Police forces agree Hillsborough compensation for 601 victims

South Yorkshire Police and West Midlands Police have agreed to pay damages following a civil claim for misfeasance in a public office on behalf of 601 claimants, solicitors representing the victims of the Hillsborough disaster have said.

Jun 4, 2021
By Website Editor
96 Liverpool supporters were killed in the 1989 FA Cup semi-final tie between Nottingham Forest and Liverpool

A spokesman for Saunders Law, the lead solicitors for the group litigation, said the claim was started in 2015 and agreed earlier this year, but could not be reported until the conclusion of the trial of former South Yorkshire Police chief superintendent Donald Denton, 83, retired detective chief inspector Alan Foster, 74, and Peter Metcalf, 71, who acted as solicitor for the force.

The three men, who were accused of amending police officers’ statements to minimise blame on the force, were each cleared of two counts of perverting the course of justice last week after a judge ruled there was no case to answer.

The bereaved families will receive the compensation for the campaign which sought to blame fans rather than the police for the disaster which families of the victims claim was a cover-up.

The Saunders Law spokesman said: “Through this civil claim for misfeasance in a public office, 601 victims sought justice and accountability for the deliberate, orchestrated and thoroughly dishonest police cover-up that supressed the truth about the responsibility of the police and blamed the football supporters for the horrific events that unfolded at the Hillsborough Stadium on April 15 1989.”

The disaster at Sheffield Wednesday’s stadium which led to the deaths of 96 Liverpool fans at the 1989 FA Cup semi-final was investigated by West Midlands Police.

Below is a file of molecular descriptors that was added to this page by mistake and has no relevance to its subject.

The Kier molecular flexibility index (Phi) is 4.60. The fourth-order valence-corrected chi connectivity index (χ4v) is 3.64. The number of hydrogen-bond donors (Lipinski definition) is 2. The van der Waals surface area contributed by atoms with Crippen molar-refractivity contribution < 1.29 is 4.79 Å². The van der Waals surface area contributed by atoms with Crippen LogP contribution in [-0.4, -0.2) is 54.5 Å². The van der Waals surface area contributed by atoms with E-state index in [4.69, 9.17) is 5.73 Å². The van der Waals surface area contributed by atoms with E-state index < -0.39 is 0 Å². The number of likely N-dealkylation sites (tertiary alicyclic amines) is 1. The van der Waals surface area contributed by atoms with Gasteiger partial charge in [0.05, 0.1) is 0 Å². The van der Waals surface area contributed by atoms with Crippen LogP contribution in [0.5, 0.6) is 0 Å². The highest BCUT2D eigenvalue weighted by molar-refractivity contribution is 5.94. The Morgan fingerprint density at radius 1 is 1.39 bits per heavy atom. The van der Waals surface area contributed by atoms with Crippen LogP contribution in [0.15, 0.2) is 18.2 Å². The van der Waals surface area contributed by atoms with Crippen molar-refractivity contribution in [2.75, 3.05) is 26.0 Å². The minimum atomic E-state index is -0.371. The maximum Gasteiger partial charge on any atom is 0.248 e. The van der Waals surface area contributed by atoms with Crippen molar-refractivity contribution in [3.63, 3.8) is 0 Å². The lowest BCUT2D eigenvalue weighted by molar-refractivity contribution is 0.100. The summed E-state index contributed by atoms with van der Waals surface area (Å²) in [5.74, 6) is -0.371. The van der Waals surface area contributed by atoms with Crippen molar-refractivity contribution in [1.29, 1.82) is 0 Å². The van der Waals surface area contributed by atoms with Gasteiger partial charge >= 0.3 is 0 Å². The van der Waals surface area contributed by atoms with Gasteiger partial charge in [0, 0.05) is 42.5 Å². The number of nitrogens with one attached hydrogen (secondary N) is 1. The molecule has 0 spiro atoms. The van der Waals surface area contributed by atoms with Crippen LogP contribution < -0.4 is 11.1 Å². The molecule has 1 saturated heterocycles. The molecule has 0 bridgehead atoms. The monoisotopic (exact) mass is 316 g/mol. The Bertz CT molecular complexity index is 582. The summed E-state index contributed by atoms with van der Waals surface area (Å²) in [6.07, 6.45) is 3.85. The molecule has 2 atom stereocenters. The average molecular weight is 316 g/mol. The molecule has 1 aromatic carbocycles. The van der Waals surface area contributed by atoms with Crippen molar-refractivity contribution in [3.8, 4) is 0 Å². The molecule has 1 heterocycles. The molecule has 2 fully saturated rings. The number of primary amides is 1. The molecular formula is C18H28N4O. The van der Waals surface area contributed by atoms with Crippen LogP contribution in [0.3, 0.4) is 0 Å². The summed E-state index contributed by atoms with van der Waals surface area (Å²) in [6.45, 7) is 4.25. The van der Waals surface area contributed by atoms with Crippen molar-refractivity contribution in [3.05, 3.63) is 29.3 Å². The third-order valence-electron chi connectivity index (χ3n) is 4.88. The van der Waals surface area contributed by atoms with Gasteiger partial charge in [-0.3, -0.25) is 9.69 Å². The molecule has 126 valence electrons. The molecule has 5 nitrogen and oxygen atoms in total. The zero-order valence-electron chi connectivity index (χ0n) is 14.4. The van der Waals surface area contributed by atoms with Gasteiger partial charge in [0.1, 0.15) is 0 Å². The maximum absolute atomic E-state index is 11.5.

Lawyers said the cover-up had caused additional psychiatric injury to the survivors of the disaster and the families of those who died.

The spokesman added: “The settlement of these claims marks the end of an unparalleled and extraordinary fight for justice by the victims and their families.”

In 2012, then-chief constable of South Yorkshire Police David Crompton apologised for a cover-up following the publication of the Hillsborough Independent Panel report.

New inquests, which concluded in 2016, found that the 96 men, women and children who died were unlawfully killed and fans played no part in the causes of the disaster.

In the statement, Saunders Law said there had been “an almost complete failure of the justice system to deliver justice” and called on the Government to implement a Hillsborough Law, which would include a duty of candour for public officials.

The spokesman said: “We trust that this settlement will put an end to any fresh attempts to rewrite the record and wrongly claim that there was no cover-up.

“In so commenting, we contrast the dignity of the bereaved families and the supporters with the conduct of those who still seek to peddle the discredited lies of the past.”

The law firm said the police forces will pay damages to compensate each claimant for injuries they suffered and provide access to a treatment fund for further psychiatric treatment or counselling.

In cases where claimants have died, the compensation will be paid to their estate.

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